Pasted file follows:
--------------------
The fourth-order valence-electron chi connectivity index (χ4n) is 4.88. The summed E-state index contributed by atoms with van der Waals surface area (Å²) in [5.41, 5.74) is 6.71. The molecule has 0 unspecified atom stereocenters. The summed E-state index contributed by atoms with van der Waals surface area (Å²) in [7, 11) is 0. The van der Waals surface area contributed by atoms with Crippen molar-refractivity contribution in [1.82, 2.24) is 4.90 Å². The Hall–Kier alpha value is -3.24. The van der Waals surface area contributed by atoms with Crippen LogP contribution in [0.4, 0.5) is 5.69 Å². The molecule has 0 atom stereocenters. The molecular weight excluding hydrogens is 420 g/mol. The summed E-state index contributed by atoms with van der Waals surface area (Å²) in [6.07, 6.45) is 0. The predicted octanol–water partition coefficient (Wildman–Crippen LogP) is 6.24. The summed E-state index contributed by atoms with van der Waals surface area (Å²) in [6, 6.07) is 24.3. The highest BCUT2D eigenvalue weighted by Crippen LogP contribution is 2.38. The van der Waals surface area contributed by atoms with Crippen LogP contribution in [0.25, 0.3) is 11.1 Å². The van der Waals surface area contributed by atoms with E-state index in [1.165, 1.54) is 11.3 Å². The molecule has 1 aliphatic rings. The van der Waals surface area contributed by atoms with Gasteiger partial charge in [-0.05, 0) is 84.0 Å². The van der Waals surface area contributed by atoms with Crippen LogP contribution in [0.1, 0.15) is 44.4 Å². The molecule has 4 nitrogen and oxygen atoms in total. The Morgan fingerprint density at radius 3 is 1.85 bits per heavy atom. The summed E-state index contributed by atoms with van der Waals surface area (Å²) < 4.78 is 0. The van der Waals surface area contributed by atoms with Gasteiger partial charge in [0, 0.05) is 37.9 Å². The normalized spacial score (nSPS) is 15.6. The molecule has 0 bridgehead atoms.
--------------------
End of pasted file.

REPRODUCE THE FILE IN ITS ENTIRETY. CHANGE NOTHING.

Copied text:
The fourth-order valence-electron chi connectivity index (χ4n) is 4.88. The summed E-state index contributed by atoms with van der Waals surface area (Å²) in [5.41, 5.74) is 6.71. The molecule has 0 unspecified atom stereocenters. The summed E-state index contributed by atoms with van der Waals surface area (Å²) in [7, 11) is 0. The van der Waals surface area contributed by atoms with Crippen molar-refractivity contribution in [1.82, 2.24) is 4.90 Å². The Hall–Kier alpha value is -3.24. The van der Waals surface area contributed by atoms with Crippen LogP contribution in [0.4, 0.5) is 5.69 Å². The molecule has 0 atom stereocenters. The molecular weight excluding hydrogens is 420 g/mol. The summed E-state index contributed by atoms with van der Waals surface area (Å²) in [6.07, 6.45) is 0. The predicted octanol–water partition coefficient (Wildman–Crippen LogP) is 6.24. The summed E-state index contributed by atoms with van der Waals surface area (Å²) in [6, 6.07) is 24.3. The highest BCUT2D eigenvalue weighted by Crippen LogP contribution is 2.38. The van der Waals surface area contributed by atoms with Crippen LogP contribution in [0.25, 0.3) is 11.1 Å². The van der Waals surface area contributed by atoms with E-state index in [1.165, 1.54) is 11.3 Å². The molecule has 1 aliphatic rings. The van der Waals surface area contributed by atoms with Gasteiger partial charge in [-0.05, 0) is 84.0 Å². The van der Waals surface area contributed by atoms with Crippen LogP contribution in [0.1, 0.15) is 44.4 Å². The molecule has 4 nitrogen and oxygen atoms in total. The Morgan fingerprint density at radius 3 is 1.85 bits per heavy atom. The summed E-state index contributed by atoms with van der Waals surface area (Å²) < 4.78 is 0. The van der Waals surface area contributed by atoms with Gasteiger partial charge in [0, 0.05) is 37.9 Å². The normalized spacial score (nSPS) is 15.6. The molecule has 0 bridgehead atoms.